Again, democracy does not mean the triumph of the "bolsheviki" or the rule of the proletarians. Unhappy Russia is at hand to prove the point. The convulsions of revolution and of anarchy which rend that mighty land, so lately delivered from despotism, are an object-lesson of fearful and solemn import. Yet here at home, and very lately, there were great numbers of people who appeared to think that democracy meant mediocrity, and who were demanding that the powers of government should be confided exclusively to the "plain people" or the "common people." Perhaps these terms do not admit of very exact definition; but the evident intention was to exclude all the professional politicians and all the plutocrats (if such there be), but also all the men of genius or talent, all those who are prominent in the leadership of industry, finance, commerce, education, science, or the arts. Not only the idle rich man and the trade baron must go, but also the philosopher and poet, not only the boss but the bishop. And the thesis is that the remnant of the people, as thus obtained, would possess a keener sense of justice, be animated by a greater passion for righteousness, and at the same time display a higher capacity for the administration of government than are now vested in the people as an unexpurgated whole. Is this true?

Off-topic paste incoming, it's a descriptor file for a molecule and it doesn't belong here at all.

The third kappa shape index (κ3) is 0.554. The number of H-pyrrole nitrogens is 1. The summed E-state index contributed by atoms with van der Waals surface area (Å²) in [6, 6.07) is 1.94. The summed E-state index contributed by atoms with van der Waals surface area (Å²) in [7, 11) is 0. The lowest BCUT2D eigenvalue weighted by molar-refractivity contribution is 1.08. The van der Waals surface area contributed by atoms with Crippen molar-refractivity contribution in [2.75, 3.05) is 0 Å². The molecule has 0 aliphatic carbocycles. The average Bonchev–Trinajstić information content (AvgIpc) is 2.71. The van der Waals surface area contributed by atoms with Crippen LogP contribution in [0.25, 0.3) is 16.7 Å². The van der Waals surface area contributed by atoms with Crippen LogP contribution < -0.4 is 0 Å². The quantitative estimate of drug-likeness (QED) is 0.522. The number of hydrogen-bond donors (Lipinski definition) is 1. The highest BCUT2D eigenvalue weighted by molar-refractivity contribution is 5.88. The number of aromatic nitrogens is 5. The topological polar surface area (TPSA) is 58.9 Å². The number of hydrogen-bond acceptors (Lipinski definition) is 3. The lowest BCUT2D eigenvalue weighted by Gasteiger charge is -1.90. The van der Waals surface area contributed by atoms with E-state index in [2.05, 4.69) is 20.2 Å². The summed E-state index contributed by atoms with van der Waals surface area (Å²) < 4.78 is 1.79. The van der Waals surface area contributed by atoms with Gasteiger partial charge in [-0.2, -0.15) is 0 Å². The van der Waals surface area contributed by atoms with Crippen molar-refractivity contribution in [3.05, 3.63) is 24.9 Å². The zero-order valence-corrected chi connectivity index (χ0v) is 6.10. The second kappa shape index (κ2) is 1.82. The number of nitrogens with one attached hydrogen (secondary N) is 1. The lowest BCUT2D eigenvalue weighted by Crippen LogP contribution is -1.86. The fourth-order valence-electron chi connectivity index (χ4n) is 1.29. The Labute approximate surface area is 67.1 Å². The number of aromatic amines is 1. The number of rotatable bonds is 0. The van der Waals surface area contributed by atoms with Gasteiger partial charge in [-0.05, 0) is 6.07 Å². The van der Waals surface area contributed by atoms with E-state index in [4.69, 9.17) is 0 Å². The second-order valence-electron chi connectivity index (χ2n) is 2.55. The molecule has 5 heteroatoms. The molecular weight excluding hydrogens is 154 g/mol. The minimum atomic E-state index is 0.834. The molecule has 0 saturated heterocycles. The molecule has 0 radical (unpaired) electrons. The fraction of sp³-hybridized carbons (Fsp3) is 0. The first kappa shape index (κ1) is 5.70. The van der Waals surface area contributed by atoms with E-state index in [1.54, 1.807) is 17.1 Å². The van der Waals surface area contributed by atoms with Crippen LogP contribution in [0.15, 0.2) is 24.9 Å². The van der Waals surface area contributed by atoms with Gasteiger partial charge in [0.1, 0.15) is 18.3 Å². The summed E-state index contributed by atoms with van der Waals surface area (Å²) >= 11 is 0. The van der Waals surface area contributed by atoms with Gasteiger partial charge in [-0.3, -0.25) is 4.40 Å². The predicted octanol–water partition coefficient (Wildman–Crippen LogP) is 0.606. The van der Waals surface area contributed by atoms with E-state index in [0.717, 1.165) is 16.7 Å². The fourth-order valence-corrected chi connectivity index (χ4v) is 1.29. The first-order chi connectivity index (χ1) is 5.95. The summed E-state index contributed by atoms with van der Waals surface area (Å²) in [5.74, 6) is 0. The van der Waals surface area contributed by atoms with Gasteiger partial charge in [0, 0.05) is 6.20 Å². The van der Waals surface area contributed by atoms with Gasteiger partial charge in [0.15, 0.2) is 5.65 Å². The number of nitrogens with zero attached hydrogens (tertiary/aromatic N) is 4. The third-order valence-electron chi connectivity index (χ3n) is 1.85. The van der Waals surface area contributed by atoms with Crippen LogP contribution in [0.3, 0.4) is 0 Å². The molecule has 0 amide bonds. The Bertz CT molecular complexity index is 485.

Ask Russia. Besides, what becomes of the democracy of the Constitution and of Lincoln if any part of the people be excluded from the government of the whole? If, upon the foundations of our present life, we are to rear the superstructure of a new and more perfect social order, the task is not for weaklings, nor for men of narrow outlook and mean imagination. The builders of that house must possess constructive ability, and clear intelligence, and sympathy both broad and deep, and a conviction of justice, and insight, and vision.